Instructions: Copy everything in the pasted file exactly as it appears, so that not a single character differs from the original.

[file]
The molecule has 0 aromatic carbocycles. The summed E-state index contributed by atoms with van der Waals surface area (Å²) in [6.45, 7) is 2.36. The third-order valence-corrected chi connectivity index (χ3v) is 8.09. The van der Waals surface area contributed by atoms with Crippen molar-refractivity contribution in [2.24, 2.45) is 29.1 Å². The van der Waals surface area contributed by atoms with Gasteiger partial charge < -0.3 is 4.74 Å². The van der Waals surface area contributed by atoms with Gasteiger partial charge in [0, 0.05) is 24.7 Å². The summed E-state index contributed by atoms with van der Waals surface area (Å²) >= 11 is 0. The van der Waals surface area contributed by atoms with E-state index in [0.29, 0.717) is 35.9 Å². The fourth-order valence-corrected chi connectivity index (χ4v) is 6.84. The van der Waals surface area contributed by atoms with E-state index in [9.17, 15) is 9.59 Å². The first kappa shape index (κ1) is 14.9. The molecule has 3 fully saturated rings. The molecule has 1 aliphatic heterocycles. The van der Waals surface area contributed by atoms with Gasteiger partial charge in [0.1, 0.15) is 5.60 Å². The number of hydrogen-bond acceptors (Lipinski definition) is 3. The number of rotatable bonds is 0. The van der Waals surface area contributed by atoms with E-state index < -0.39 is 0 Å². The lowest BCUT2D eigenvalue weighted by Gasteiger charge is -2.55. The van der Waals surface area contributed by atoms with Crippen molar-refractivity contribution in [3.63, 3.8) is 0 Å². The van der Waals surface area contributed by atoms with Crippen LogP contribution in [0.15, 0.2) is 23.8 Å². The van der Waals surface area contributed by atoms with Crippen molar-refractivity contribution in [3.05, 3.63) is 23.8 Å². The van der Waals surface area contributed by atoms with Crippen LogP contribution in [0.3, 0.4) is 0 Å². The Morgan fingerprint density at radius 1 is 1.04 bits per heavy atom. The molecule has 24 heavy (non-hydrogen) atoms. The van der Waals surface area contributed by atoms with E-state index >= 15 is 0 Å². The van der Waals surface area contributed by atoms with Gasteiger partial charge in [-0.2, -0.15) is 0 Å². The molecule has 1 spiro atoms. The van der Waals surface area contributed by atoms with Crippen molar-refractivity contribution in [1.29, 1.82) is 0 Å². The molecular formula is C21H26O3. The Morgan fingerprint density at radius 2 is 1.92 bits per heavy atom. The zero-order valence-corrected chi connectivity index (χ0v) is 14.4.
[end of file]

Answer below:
The molecule has 0 aromatic carbocycles. The summed E-state index contributed by atoms with van der Waals surface area (Å²) in [6.45, 7) is 2.36. The third-order valence-corrected chi connectivity index (χ3v) is 8.09. The van der Waals surface area contributed by atoms with Crippen molar-refractivity contribution in [2.24, 2.45) is 29.1 Å². The van der Waals surface area contributed by atoms with Gasteiger partial charge < -0.3 is 4.74 Å². The van der Waals surface area contributed by atoms with Gasteiger partial charge in [0, 0.05) is 24.7 Å². The summed E-state index contributed by atoms with van der Waals surface area (Å²) >= 11 is 0. The van der Waals surface area contributed by atoms with E-state index in [0.29, 0.717) is 35.9 Å². The fourth-order valence-corrected chi connectivity index (χ4v) is 6.84. The van der Waals surface area contributed by atoms with E-state index in [9.17, 15) is 9.59 Å². The first kappa shape index (κ1) is 14.9. The molecule has 3 fully saturated rings. The molecule has 1 aliphatic heterocycles. The van der Waals surface area contributed by atoms with Gasteiger partial charge in [0.1, 0.15) is 5.60 Å². The number of hydrogen-bond acceptors (Lipinski definition) is 3. The number of rotatable bonds is 0. The van der Waals surface area contributed by atoms with E-state index < -0.39 is 0 Å². The lowest BCUT2D eigenvalue weighted by Gasteiger charge is -2.55. The van der Waals surface area contributed by atoms with Crippen molar-refractivity contribution in [3.63, 3.8) is 0 Å². The van der Waals surface area contributed by atoms with Crippen LogP contribution in [0.15, 0.2) is 23.8 Å². The van der Waals surface area contributed by atoms with Crippen molar-refractivity contribution in [3.05, 3.63) is 23.8 Å². The van der Waals surface area contributed by atoms with Crippen LogP contribution in [0.3, 0.4) is 0 Å². The Morgan fingerprint density at radius 1 is 1.04 bits per heavy atom. The molecule has 24 heavy (non-hydrogen) atoms. The van der Waals surface area contributed by atoms with E-state index >= 15 is 0 Å². The van der Waals surface area contributed by atoms with Gasteiger partial charge in [-0.2, -0.15) is 0 Å². The molecule has 1 spiro atoms. The van der Waals surface area contributed by atoms with Crippen molar-refractivity contribution in [1.29, 1.82) is 0 Å². The molecular formula is C21H26O3. The Morgan fingerprint density at radius 2 is 1.92 bits per heavy atom. The zero-order valence-corrected chi connectivity index (χ0v) is 14.4.